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Bone Abstracts (2017) 6 P032 | DOI: 10.1530/boneabs.6.P032

ICCBH2017 Poster Presentations (1) (209 abstracts)

Bone health status in Indian children with type 1 diabetes as assessed by peripheral quantitative computer tomography (pQCT)

Rubina Mandlik 1 , Veena Ekbote 1 , Shital Bhor 1 , Neha Kajale 1 , Jwala Pawar 1 , Shriram Narwade 1 , Vaman Khadilkar 1 , Shashi Chiplonkar 1 , Raja Padidela 2 , Zulf Mughal 2 & Anuradha Khadilkar 1

1Hirabai Cowasji Jehangir Medical Research Institute, Pune, Maharashtra, India; 2Royal Manchester Children’s Hospital, Manchester, UK.

Objective: Our earlier study using dual energy x-ray absorptiometry had shown that longer duration of type 1 diabetes (T1DM) in children was associated with small and slender bones. The objective of this study was to assess bone geometry in children and adolescents with T1DM using a pQCT.

Methods: We studied 69 children (8.3 to 18.7 years of age, 29 boys) with T1DM. Anthropometry and biochemical assessments (glycosylated Hb (HbA1c), Vitamin D and PTH) were performed. pQCT (STRATEC XCT-2000) of the radius of non-dominant hand at 4% and 66% was performed, z-scores were computed from data provided by Stratech. Children were classified in tertiles of disease duration (<2.2 years, 2.3 to 4.5 years and > 4.5 years).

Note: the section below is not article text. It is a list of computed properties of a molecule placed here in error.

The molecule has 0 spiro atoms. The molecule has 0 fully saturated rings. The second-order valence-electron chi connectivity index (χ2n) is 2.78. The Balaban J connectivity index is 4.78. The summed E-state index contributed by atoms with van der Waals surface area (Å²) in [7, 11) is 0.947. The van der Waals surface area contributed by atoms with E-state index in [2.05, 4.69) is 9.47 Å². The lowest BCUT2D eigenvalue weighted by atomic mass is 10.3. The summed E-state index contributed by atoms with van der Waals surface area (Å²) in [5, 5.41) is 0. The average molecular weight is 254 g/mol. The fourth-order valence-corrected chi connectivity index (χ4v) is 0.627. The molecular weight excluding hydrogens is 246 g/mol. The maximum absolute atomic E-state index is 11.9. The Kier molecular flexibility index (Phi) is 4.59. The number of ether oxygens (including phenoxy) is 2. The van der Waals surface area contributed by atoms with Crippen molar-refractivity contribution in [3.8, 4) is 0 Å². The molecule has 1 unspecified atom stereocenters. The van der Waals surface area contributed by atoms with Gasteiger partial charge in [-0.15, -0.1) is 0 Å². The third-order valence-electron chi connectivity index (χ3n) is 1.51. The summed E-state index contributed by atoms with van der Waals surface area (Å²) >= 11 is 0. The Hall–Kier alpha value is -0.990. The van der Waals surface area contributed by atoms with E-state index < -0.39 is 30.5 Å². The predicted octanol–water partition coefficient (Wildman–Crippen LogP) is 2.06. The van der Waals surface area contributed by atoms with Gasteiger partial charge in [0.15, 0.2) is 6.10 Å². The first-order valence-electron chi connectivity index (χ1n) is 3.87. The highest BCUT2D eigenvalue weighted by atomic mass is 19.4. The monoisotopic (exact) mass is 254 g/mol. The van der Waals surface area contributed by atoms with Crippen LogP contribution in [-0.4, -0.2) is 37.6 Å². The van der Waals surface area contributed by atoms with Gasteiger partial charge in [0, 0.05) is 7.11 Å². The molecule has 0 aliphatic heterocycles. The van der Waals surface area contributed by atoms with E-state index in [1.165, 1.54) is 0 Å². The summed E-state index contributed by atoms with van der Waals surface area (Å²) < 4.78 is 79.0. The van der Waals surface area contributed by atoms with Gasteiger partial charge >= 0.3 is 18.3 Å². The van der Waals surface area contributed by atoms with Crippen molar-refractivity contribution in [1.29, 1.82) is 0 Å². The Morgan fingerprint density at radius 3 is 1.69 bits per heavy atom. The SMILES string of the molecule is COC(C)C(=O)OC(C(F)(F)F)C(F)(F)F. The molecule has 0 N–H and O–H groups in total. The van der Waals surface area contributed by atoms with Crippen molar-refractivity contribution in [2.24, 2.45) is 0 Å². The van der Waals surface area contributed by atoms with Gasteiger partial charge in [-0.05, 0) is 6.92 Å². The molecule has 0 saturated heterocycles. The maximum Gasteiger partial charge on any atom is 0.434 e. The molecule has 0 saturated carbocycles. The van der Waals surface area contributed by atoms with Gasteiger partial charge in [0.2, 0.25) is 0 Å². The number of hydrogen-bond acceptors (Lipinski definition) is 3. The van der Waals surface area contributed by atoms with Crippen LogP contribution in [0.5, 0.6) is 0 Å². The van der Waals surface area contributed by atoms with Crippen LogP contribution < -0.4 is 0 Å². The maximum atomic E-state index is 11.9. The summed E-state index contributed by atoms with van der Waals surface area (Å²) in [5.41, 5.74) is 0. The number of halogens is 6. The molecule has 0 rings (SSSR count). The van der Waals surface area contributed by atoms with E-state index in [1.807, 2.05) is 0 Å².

Results: The mean height (HAZ), weight and BMI for age Z-scores of children were −0.77±1.5, −0.69±1.1, −0.39±0.8 respectively (p>0.1, between genders). The mean HbA1c was 10.0±2.1. Eighty-three% of children were vitamin D deficient (serum 25 OHD <50 nmol/l) with mean 25 OHD concentrations of 35.8±20.7 nmol/l. The mean PTH concentration was 7.2±4.3 (35% above 7.6 pmol/l). The HAZ was significantly lower in children with disease duration of >4.5 years. The mean trabecular density, total density at 4%, cortical density and strength strain index (SSIPol3) at 66% for age Z-score were −1±1.0 (15% <−2), −0.7±1.0 (7% <−2), −0.1±1.3 (10% <−2) and −1.3±0.71 (20% <−2) respectively, and less than zero (P<0.0001) except for cortical density (P=0.079). When these measurements were assessed across the disease duration, it was found that the SSIPol3 for age z-score was significantly lower (P<0.05) in children with disease duration of >4.5 years (−1.57±0.73) than 2.3–4.5 years (−1.07±0.72) indicating that there may be an increased risk of fracture as the disease duration increases.

Conclusion: Indian children with poorly controlled T1DM had hypovitaminosis D and poor bone health as judged by low trabecular density and SSI. Disease duration is likely to increase the risk of poor bone health because of short stature and lower SSI.

Disclosure: The authors declared no competing interests.

Volume 6

8th International Conference on Children's Bone Health


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